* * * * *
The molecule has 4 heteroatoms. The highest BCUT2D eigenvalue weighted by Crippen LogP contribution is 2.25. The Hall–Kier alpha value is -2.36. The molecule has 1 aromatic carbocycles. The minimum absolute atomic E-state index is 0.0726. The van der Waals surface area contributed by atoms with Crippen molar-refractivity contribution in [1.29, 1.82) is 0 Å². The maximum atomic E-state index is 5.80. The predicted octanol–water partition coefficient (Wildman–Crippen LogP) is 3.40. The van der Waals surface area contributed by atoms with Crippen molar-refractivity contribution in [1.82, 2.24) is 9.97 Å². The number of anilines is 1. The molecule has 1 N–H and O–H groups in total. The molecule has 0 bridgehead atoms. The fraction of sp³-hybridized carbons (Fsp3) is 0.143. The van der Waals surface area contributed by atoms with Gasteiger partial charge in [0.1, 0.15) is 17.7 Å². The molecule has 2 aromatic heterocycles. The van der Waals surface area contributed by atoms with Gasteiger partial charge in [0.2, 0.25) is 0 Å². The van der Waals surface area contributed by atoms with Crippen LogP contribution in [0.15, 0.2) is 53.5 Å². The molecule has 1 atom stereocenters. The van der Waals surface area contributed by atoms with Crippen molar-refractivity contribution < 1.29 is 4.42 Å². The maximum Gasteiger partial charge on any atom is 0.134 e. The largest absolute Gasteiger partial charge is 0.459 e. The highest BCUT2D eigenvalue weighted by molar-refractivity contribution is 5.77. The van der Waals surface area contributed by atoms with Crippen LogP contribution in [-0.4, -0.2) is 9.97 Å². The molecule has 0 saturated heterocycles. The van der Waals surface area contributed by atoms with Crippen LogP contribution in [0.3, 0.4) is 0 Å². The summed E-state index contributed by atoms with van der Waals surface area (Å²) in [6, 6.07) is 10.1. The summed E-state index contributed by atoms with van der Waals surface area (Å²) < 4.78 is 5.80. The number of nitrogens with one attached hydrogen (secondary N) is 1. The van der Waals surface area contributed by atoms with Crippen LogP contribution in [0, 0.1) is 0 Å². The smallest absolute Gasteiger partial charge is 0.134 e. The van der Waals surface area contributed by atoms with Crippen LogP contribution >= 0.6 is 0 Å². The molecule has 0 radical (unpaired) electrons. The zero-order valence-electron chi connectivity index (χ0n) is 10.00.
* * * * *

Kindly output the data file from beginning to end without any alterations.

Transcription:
The molecule has 4 heteroatoms. The highest BCUT2D eigenvalue weighted by Crippen LogP contribution is 2.25. The Hall–Kier alpha value is -2.36. The molecule has 1 aromatic carbocycles. The minimum absolute atomic E-state index is 0.0726. The van der Waals surface area contributed by atoms with Crippen molar-refractivity contribution in [1.29, 1.82) is 0 Å². The maximum atomic E-state index is 5.80. The predicted octanol–water partition coefficient (Wildman–Crippen LogP) is 3.40. The van der Waals surface area contributed by atoms with Crippen molar-refractivity contribution in [1.82, 2.24) is 9.97 Å². The number of anilines is 1. The molecule has 1 N–H and O–H groups in total. The molecule has 0 bridgehead atoms. The fraction of sp³-hybridized carbons (Fsp3) is 0.143. The van der Waals surface area contributed by atoms with Gasteiger partial charge in [0.1, 0.15) is 17.7 Å². The molecule has 2 aromatic heterocycles. The van der Waals surface area contributed by atoms with Gasteiger partial charge in [0.2, 0.25) is 0 Å². The van der Waals surface area contributed by atoms with Crippen LogP contribution in [0.15, 0.2) is 53.5 Å². The molecule has 1 atom stereocenters. The van der Waals surface area contributed by atoms with Crippen molar-refractivity contribution < 1.29 is 4.42 Å². The maximum Gasteiger partial charge on any atom is 0.134 e. The largest absolute Gasteiger partial charge is 0.459 e. The highest BCUT2D eigenvalue weighted by molar-refractivity contribution is 5.77. The van der Waals surface area contributed by atoms with Crippen LogP contribution in [-0.4, -0.2) is 9.97 Å². The molecule has 0 saturated heterocycles. The van der Waals surface area contributed by atoms with Crippen LogP contribution in [0.3, 0.4) is 0 Å². The summed E-state index contributed by atoms with van der Waals surface area (Å²) in [6, 6.07) is 10.1. The summed E-state index contributed by atoms with van der Waals surface area (Å²) < 4.78 is 5.80. The number of nitrogens with one attached hydrogen (secondary N) is 1. The van der Waals surface area contributed by atoms with Crippen LogP contribution in [0, 0.1) is 0 Å². The smallest absolute Gasteiger partial charge is 0.134 e. The van der Waals surface area contributed by atoms with Crippen LogP contribution >= 0.6 is 0 Å². The molecule has 0 radical (unpaired) electrons. The zero-order valence-electron chi connectivity index (χ0n) is 10.00.